Monthly Archives: June 2010

Endangered birds return to Wichita

For at least the second year federally endangered least terns are nesting near a sand pit in northwest Wichita.

Bob Gress, Great Plains Nature Center director, reported 12 nests at the Lafarge Aggregate Plant near 29th N. and West Street. Gress made the report on an online birding site.

LaFarge is cooperating with state and federal authorities to protect the nesting area. The entire sand pit area is private property and trespassing is not allowed by the general public.

Least terns nest on wide-open areas with sandy soils. Sand and gravel bars along the Arkansas, Kansas and Cimarron Rivers in Kansas had nesting birds within the past several years. Brush growing on some gravel bars in the Kansas River has discouraged some terns from again nesting in once popular ares.

Click here to see a photo gallery of nesting least terns taken last year at the Lafarge area.

Tiny fawn great west Wichita photo find

With a lawn that  borders farm fields Alan Disney sees so much wildlife in his west Wichita yard he keeps a camera with a telephoto lens by the window at all times.

Alan Disney thinks the tiny fawn with wobbly legs he photographed in his yard was probably only a few hours old.

Alan Disney thinks the tiny fawn with wobbly legs he photographed in his yard was probably only a few hours old.

About a week ago  Disney got photos he may never top with these shots of a wobbly-legged fawn.

Alan Disney got several good photos of this tiny fawn in his backyard in the Auburn Hills area of west Wichita.

Alan Disney got several good photos of this tiny fawn in his backyard in the Auburn Hills area of west Wichita.

“It seems like every day something else is coming through the yard,” said Disney, a retired fire-fighter. “We get a lot of turkeys and I’ve seen a lot of deer.”

Disney said he cautiously approached the tiny fawn as the maternal doe watched from just outside his lawn.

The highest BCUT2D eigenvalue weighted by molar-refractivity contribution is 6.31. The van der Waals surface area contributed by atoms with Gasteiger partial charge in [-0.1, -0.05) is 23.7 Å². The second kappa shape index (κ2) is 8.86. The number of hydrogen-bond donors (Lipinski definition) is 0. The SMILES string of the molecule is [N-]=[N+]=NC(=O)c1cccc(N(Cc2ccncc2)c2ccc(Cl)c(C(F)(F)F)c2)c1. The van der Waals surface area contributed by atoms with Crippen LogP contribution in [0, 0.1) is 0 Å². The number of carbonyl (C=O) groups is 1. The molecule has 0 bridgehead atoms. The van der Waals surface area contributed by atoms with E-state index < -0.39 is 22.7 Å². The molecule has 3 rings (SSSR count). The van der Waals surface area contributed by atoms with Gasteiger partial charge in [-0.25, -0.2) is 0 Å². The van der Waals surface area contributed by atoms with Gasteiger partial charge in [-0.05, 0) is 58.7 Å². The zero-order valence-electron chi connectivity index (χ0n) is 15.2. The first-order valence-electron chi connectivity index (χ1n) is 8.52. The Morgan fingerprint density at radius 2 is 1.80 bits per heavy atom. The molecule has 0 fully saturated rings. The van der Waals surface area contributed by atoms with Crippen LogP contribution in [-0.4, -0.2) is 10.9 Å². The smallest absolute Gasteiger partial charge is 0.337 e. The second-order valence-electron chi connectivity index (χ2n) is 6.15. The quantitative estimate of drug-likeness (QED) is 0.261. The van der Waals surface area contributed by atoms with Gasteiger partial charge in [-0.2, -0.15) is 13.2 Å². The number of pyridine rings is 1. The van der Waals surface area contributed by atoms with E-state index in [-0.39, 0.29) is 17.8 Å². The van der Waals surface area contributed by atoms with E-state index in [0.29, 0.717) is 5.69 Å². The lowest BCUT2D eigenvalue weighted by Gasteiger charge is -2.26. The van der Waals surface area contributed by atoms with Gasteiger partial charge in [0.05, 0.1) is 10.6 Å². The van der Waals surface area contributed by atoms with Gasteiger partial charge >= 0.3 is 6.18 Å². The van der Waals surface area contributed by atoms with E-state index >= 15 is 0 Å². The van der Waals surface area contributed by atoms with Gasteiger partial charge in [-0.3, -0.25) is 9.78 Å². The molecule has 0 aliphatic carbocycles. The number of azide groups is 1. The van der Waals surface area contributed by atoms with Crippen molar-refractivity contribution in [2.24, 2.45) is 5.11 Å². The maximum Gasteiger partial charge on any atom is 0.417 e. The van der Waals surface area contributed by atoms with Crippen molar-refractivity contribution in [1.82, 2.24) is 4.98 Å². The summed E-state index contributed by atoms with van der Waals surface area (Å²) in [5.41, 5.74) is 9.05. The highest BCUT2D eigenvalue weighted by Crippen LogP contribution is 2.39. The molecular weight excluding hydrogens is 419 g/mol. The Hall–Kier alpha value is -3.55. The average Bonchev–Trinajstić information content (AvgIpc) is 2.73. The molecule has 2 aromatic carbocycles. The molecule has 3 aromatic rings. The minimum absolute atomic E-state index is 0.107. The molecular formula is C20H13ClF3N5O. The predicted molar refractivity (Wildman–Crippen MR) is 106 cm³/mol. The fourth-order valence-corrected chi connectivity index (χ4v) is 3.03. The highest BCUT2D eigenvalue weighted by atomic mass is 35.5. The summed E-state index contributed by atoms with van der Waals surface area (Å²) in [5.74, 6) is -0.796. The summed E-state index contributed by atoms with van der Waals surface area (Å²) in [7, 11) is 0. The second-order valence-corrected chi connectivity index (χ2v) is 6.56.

“I know it couldn’t have been very old because it was kind of wobbly as it tried to get around,” Disney said.

The fawn eventually joined the doe and left.

He’s seen the fawn and doe several times since. The young whitetail has gained coordination and strength quickly.

Flip Phillips – a short but full life

We said we’d get together soon when Flip Phillips and I last saw each other about a year ago.

Tomorrow I’ll go to his funeral.

Flip was 49 when he lost a short battle with cancer.

He was as tall and strong and vivacious as ever at our chance meeting at Gander Mountain. It was our first face-to-face in several years though it carried as much comfort as if we’d seen each other often.

Flip Phillips had a way of enjoying life, and making sure those afield with him did, too. Phillips, 49, died last week from cancer.

Flip Phillips had a way of enjoying life and making sure those afield with him did, too. Phillips, 49, died last week from cancer.

Flip first asked about my kids, with detailed questions about each. He talked long and passionate about his wife, Lana, when I asked “what’s new?”

Half-way through the half-hour conversation we began talking about hunting, which is what brought us together.

There were a few years when we’d shared quite a bit of time awaiting ducks and geese on his places and chasing turkeys and sharp-tailed grouse on some of mine.

For no real reason contact had been considerably less the past five years. No matter, it was still easy to consider Flip a good friend.

Some people are considered friends because of the quantity of time we spend with them. Others are cherished because of the quality of time, no matter how infrequent, that’s shared.

Flip was certainly the latter. I doubt I ever needed an alarm to awaken me mornings we met for hunts. There was no doubt something special was coming that day.

He was amazingly gracious and generous, especially when kids were along.

I remember Flip patiently helping Jerrod as they worked towards my son’s first limit of ducks. Flip piled layers of his own coats and jackets on Lindsey as she shivered on a goose hunt.

We laughed hard and often on most hunts. His enthusiasm was amazing.

Flip, as they say, always “got his money’s worth out of life.”